Death By Lying:
"Military recruiters misled my son, and now he's dead."
Interview with Sue Neiderer
by Paul Rockwell
Remember Michael Moore following military recruiters around a shopping mall in "Fahrenheit 9/11"? It's a painful scene for Sue Neiderer of Pennington, New Jersey. As a parent she bears a special grievance against military recruiters who, she says, misled her son.
Seth Dvorin was a Second Lieutenant with 18 soldiers under his command. He died instantly on February 3rd when he tried to dismantle an "improvised explosive device" near Iskandariyah south of Baghdad. "Seth had no equipment, and he was not trained in explosives," his mother told me. Seth's father, Richard V. Dvorin, is an Air Force veteran and retired New Brunswick police officer.
A member of Military Families Speak Out, Sue Neiderer is now a peace activist in opposition to the occupation of Iraq. After she returned from a memorial at a New Jersey school, I talked with her about the war, her loss, her sense of responsibility for those who are still alive in Iraq, and about military recruiters who wrongfully changed the course of Seth's life.
Paul Rockwell: Many members of Military Families Speak Out, parents who lost their loved ones in Iraq, comment on the misinformation that led to war. Do you believe President Bush lied to our troops?
Sue Neiderer: Absolutely. He lied. There was no war when Seth went into the military. Now it comes out that what we went to war for was a deception -- total lies. No weapons of mass destruction. Absolutely no link to Al Qaeda. The war was basically Bush's personal vendetta. The day after my son was killed, George Tenet, the Head of the CIA, came out and said: There are no Weapons of Mass Destruction. Do you know how a mother feels? My heart sank. My Family. We all just went to pieces. Our son was killed the day before Tenet made his announcement. We learned that we just lost our child for no reason.
Paul Rockwell: You're a vocal member of Military Families Speak Out. All of the members that I have interviewed so far, especially parents, express a certain sense of betrayal. They tell me there's a process of deception that extends beyond the politics of the White House. It goes into military recruitment itself.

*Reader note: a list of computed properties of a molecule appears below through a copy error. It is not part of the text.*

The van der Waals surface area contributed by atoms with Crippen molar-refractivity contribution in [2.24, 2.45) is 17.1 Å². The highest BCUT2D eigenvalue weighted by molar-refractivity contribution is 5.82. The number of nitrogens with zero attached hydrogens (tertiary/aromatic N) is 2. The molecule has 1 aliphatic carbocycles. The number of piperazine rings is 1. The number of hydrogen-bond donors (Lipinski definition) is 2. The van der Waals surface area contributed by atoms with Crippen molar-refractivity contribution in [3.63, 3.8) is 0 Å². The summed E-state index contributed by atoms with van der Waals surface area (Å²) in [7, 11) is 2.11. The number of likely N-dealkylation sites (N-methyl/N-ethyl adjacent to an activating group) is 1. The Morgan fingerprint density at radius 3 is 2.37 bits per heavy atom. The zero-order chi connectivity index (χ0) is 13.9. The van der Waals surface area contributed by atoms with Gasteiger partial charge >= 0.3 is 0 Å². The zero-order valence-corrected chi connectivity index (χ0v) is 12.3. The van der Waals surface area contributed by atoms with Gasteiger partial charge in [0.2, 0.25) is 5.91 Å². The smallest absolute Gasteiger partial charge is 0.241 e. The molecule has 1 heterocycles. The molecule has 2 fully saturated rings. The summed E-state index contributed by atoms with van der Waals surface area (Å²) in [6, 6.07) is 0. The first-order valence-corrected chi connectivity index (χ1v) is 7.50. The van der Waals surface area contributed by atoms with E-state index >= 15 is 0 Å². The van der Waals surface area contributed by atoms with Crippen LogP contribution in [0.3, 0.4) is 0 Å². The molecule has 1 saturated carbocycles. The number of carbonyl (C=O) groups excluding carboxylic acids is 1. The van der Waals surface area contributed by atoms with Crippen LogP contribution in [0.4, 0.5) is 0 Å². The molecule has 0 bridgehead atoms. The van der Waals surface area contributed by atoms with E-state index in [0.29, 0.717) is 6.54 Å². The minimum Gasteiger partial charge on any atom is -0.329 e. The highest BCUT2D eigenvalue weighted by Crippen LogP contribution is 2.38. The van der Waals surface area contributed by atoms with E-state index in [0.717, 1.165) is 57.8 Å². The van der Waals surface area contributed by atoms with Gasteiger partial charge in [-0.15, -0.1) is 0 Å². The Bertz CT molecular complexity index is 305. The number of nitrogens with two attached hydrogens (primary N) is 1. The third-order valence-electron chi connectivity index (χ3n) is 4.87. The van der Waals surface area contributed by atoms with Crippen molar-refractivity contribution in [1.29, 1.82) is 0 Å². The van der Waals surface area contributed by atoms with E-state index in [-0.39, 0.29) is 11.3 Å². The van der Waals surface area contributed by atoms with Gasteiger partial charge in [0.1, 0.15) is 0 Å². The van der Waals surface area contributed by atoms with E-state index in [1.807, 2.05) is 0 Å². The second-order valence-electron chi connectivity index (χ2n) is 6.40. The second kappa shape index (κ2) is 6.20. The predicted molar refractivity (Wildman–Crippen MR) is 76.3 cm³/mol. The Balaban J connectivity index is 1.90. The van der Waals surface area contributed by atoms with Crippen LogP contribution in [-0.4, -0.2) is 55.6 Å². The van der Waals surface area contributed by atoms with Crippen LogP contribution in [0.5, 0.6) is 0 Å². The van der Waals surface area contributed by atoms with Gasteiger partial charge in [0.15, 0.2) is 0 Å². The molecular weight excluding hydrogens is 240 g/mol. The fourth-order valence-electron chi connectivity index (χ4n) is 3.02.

Sue Neiderer: Last week I was a substitute teacher in a class. I thanked the students for all they had done for my son. A student said to me. "Mrs. N, the recruiter told me that the military will pay for my college education, and then put me through medical training. And if I have to go over to Iraq, I would be a Medic, and I would be out of harm's way." The kid was 17. I said, "Where's your brain? Where's your brain?" I looked him in the face and I said, "Please, for your sake, your parents' sake, make them put this in writing. My son is dead because of the lies he was told by the recruiters.
Paul Rockwell: What happened with the recruiters?
Sue Neiderer: Let me tell you something. This is where I go ballistic, when it comes to military recruiters. Seth was not thinking about the world at all. He was thinking about the enticements. He wanted to go into the FBI or CIA. That wasn't wrong. But the recruiter told him joining the military would be a good way to get into those agencies. Seth owed money and wanted to pay his debts. The recruiter said the debts would be paid. They come upon the youth with enticements, those who don't have money. They say, "If you enlist, there is a signing bonus." When kids turn 18 they must send their names in. They have to register. Then the floodgates really open. The phone calls start to come.
The recruiters knew that we would not permit Seth to enlist before he went to college. So they continued to call him throughout his college. They were continually on his back. Seth had a brilliant mind. They wanted him to go into officer candidate school. They told him that, because you are an officer, you are not a grunt, and you will not see the front line, like the grunts do.
Paul Rockwell: He wouldn't see the front? That's what Seth thought?
Sue Neiderer: That's what he was told. I said to Seth, "Get this in writing.'" But his recruiter said to him, "Aren't you man enough to sign on the dotted line yourself? Who wears the pants in the family?" So they didn't put it in writing. I think they should put a wire on the students. I'm serious. Let the students tape the recruiters.
Paul Rockwell: Your son was an officer in Iraq. Was he home on leave, and what were his thoughts?
Sue Neiderer: He came home, and if I had known then what I know now, Seth would not have gone back. Seth did not believe in the war. When he went back, he went back to bring his troops -- his 18 men -- home. "Mom, listen to me," he said. "I'm a lieutenant. I have 18 men under me. I must go back for my men. They are my family." That's the reason Seth went back. And he died saving his 18 men. He was out on patrol looking for bombs in the road. He was never trained for that. He had no equipment.
Paul Rockwell: Many parents who lost loved ones in Iraq feel compelled to say the war is right.
Sue Neiderer: For a parent to accept that a child died in vain is heart wrenching. But parents need to face the truth for their own sanity. I have accepted it. It is part of my crusade to say my son died because of deception and lies. My son went back to bring his troops home. I am campaigning to bring them home, to keep my son's wish alive.
American soldiers are willing to risk their lives for the truth. But no U.S. soldier should give a life, or take a life, for a lie. The covenant between our government and its people, between the Commander-in-Chief and our soldiers, is broken.
Published in In Motion Magazine July 25, 2004
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